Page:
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Office of the Parliamentary Counsel (United Kingdom)

The Office of the Parliamentary Counsel (OPC) is responsible for drafting all government Bills that are introduced to Parliament. Established in 1869, the OPC has been part of various departments and is currently part of the Cabinet Office. Led by Elizabeth Gardiner, the First Parliamentary Counsel and Permanent Secretary, the OPC consists of 60 members of staff, 47 of whom are lawyers and 13 of whom are support staff. The lawyers who work in the office are referred to as Parliamentary counsel or Parliamentary draftsmen.[1]

Contents

HistoryEdit

Bills were originally drafted by normal barristers, Members of Parliament themselves or members of the judiciary. William Pitt was the first person to appoint a dedicated parliamentary draftsman, known as the Parliamentary Counsel to the Treasury, who in 1833 described his duties as "to draw or settle all the Bills that belong to Government in the Department of the Treasury",[2] although he also produced bills for other departments. Despite this many bills continued to be drafted by other members of the bar, and one of these barristers (Henry Thring) suggested that "the subjects of Acts of Parliament, as well as the provisions by which the law is enforced, would admit of being reduced to a certain degree of uniformity; that the proper mode of sifting the materials and of arranging the clauses can be explained; and that the form of expressing the enactments might also be the subject of regulation".[2] In response to this, the Office of the Parliamentary Counsel to the Treasury was established on 8 February 1869, with Thring as Parliamentary Counsel to the Treasury, the head of the office.[2]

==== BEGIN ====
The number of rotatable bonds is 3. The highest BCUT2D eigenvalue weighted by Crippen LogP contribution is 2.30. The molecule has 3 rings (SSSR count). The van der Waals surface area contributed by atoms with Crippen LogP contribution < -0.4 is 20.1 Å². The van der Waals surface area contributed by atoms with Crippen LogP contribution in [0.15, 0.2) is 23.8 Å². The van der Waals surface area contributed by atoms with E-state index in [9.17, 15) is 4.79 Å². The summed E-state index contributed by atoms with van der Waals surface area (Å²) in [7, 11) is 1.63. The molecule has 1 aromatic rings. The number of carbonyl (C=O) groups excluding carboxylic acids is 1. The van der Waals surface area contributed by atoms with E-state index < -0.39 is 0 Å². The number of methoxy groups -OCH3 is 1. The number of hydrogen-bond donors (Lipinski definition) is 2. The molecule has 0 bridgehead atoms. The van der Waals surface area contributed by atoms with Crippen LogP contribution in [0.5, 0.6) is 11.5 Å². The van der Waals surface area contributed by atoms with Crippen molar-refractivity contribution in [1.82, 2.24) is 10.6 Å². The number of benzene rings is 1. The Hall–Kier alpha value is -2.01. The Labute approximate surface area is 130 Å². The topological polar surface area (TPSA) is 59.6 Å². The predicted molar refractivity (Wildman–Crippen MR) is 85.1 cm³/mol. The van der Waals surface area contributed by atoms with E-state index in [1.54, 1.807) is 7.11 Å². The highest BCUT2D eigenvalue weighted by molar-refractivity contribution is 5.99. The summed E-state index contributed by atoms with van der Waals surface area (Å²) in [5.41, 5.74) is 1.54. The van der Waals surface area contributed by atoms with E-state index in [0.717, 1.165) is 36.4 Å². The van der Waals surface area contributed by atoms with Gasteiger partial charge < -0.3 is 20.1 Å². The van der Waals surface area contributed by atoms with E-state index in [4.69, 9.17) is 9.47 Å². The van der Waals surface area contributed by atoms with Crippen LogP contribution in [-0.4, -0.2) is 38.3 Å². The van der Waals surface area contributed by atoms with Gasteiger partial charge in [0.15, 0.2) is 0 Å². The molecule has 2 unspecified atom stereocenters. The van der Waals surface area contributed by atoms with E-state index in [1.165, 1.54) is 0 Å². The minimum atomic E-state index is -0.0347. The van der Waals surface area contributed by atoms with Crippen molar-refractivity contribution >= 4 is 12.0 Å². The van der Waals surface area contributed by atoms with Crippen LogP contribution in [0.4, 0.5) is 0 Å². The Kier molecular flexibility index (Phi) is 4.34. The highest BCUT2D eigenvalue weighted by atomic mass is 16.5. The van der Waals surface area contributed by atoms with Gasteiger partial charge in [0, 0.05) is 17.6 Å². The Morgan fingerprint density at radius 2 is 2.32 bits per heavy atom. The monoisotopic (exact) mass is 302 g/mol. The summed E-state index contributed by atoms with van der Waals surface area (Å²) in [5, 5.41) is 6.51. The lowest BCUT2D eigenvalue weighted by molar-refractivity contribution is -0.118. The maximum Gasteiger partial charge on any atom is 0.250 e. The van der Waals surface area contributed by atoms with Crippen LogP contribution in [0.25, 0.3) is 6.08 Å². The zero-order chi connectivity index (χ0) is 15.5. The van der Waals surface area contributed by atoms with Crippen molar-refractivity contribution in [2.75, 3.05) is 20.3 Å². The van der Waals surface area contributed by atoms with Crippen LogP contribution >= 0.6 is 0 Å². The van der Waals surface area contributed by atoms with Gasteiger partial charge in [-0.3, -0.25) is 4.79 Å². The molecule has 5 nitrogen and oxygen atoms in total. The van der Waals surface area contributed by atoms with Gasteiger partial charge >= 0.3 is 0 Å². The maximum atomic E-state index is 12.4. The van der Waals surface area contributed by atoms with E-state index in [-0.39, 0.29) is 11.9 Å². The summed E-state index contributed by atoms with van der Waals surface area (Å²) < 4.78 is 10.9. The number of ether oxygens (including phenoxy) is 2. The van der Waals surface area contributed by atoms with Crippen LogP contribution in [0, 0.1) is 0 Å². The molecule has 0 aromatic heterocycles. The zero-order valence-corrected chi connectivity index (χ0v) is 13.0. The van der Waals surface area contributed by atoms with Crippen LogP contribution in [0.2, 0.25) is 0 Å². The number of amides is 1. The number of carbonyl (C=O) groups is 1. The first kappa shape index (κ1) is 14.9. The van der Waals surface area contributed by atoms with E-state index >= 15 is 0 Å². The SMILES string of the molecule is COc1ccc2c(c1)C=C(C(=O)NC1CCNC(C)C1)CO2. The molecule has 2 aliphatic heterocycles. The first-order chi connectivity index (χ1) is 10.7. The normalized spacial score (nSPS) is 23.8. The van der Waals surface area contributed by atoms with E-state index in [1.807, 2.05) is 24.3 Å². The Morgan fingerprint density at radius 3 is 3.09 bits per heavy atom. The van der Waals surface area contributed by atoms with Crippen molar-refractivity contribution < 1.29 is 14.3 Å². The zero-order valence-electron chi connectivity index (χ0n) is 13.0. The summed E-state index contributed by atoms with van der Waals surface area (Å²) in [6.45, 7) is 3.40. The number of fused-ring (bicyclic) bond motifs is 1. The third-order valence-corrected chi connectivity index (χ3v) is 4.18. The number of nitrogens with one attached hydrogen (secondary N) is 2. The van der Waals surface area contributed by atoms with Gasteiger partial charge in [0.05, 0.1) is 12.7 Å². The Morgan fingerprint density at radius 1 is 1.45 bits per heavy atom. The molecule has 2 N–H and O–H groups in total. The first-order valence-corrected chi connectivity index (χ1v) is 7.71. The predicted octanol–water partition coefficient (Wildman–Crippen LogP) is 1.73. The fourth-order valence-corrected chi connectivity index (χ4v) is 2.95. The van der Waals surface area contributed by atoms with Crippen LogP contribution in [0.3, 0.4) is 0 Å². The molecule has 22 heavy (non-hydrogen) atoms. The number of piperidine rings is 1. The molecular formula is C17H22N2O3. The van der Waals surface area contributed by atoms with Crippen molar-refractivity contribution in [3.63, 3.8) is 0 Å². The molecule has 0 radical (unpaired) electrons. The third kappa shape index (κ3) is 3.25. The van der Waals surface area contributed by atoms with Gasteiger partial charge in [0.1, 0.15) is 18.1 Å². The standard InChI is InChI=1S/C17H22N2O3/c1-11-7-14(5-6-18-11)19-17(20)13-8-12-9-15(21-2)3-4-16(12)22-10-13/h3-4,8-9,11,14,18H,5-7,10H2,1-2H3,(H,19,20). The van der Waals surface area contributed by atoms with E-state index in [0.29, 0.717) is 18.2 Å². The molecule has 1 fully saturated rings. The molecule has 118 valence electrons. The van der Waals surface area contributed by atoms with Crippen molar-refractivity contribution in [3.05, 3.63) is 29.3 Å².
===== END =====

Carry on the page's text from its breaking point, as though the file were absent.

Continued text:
The office is small for a government department – in 1901 it consisted of "the Parliamentary Counsel and the Assistant Parliamentary Counsel, with three shorthand writers, an office-keeper, and an office boy". Two more Parliamentary Counsel were appointed in 1914 and 1930 respectively, and by 1960 the office had 16 counsel, along with their support staff. It currently consists of 47 counsel, with a 13-person support team.[3] The OPC was initially part of HM Treasury, but when the Civil Service Department was created in 1969 the OPC became a part of it, changing its name from Office of the Parliamentary Counsel to the Treasury to simply the Office of the Parliamentary Counsel. After the Civil Service Department was dissolved in 1980, the OPC became part of the Cabinet Office.[2]

DutiesEdit

The OPC is tasked with drafting all bills of the Parliament of the United Kingdom,[4] and has also been known to draft Orders in Council that are "of exceptional importance or difficulty".[5]

List of First Parliamentary CounselEdit

Second Parliamentary CounselEdit

See alsoEdit

ReferencesEdit

  1. ^ McCluskie QC, John Cameron, "Who Wrote This Bill? The Life and Work of Scottish Parliamentary Counsel", Scottish Parliamentary Review, Vol. I, No. 2 (Jan 2014) [Edinburgh: Blacket Avenue Press]
  2. ^ a b c d "History of OPC". Cabinet Office. 1 January 2011. Retrieved 26 June 2012.
  3. ^ "Counsel". Office of the Parliamentary Counsel. 16 April 2009. Retrieved 5 July 2009.
  4. ^ "Office of the Parliamentary Counsel". Office of the Parliamentary Counsel. 31 March 2009. Retrieved 5 July 2009.
  5. ^ Ilbert (1901) p.94